One of the rewarding parts of my research is getting to collaborate with artists to illustrate specimens or create reconstructions of extinct species. Check out the examples below.
Original artwork by Michael Emerson depicting the skull and mandible of Miomancalla howardae in ventral and posterior views (also see Smith, 2011, figure 13).
Original artwork by Katie Browne depicting Alca species from the Pliocene of North Carolina. (also see Smith and Clarke 2011, cover image).
One of the most exciting parts of my research is getting to go into the field in search of new fossil discoveries. Check out the examples below.
Prospecting for avian fossils in Miocene and Pliocene sediments on the coast of North Carolina (2005).
Excavating archosaur fossils from the Triassic Pekin Formation of North Carolina as part of a North Carolina Museum of Natural Sciences field team (2006).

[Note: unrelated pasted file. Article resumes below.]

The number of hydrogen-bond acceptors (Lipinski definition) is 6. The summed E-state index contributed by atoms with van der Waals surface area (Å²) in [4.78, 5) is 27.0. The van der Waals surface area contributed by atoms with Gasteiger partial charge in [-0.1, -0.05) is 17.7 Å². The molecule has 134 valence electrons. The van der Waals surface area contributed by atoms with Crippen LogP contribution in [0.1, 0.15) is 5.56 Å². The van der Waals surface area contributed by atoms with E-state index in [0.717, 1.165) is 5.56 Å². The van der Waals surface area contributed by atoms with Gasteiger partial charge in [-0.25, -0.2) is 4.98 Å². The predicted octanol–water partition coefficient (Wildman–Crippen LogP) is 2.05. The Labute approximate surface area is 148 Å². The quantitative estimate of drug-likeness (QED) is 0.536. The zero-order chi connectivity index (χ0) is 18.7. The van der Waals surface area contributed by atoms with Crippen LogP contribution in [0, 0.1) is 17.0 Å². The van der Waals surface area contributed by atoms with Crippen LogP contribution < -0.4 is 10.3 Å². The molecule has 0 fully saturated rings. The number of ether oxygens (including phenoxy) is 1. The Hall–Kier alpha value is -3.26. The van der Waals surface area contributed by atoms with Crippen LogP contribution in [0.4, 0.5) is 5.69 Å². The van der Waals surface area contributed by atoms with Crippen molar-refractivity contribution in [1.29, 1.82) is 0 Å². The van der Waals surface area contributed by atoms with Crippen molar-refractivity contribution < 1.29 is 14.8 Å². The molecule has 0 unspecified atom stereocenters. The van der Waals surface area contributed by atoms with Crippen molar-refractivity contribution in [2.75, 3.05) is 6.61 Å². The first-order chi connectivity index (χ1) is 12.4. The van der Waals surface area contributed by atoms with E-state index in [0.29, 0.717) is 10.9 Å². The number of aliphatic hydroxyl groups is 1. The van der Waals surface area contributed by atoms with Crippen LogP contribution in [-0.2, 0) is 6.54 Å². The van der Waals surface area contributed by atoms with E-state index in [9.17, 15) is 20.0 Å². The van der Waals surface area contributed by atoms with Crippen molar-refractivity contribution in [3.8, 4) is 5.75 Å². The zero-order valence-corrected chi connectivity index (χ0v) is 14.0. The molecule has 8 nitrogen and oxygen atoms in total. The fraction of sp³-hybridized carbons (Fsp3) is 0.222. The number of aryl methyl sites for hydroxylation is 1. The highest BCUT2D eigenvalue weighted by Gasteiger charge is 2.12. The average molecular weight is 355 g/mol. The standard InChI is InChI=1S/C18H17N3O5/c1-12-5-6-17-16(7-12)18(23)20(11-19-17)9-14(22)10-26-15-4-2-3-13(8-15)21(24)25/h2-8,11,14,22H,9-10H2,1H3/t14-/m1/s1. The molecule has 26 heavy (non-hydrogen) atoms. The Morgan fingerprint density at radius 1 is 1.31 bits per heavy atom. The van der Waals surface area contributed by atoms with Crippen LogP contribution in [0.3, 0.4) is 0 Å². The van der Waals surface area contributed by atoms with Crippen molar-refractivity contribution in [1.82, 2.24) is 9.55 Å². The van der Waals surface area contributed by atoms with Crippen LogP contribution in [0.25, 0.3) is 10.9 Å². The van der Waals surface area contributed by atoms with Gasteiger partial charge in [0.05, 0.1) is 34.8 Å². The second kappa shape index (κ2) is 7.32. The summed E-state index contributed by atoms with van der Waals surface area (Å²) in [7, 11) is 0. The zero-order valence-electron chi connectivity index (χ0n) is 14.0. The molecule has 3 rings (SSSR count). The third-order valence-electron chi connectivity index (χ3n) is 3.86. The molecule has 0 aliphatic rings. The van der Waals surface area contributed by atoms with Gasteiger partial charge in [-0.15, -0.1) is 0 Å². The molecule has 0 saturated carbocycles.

Prospecting for dinosaur remains in the Cretaceous Judith River Formation of Montana as part of a North Carolina Museum of Natural Sciences field team (2007).
In 2009 I co-led a Texas Memorial Museum expedition to explore exposures of the Late Cretaceous (~68 million years old) Hell Creek Formation in Montana. In this picture I am excavating some Triceratops vertebrae.
Excavating vertebrates from the Eocene Paracas Formation in the Atacama Desert of Peru as part of a National Geographic Society expedition including members of the North Carolina Museum of Natural Sciences and the Museo de Historia Natural of Lima (2009).
In 2010 I led a Texas Memorial Museum expedition to Wyoming to search for fossils in the Cretaceous Niobrara Formation. In this picture, some of the field crew (A. DeBee, C. Torres, and Z. Li) are prospecting for fossils along a newly discovered outcrop.
Me holding a fledgling Rhinoceros Puffin (Cerorhinca monocerata) on Teuri Island, Japan in August of 2014.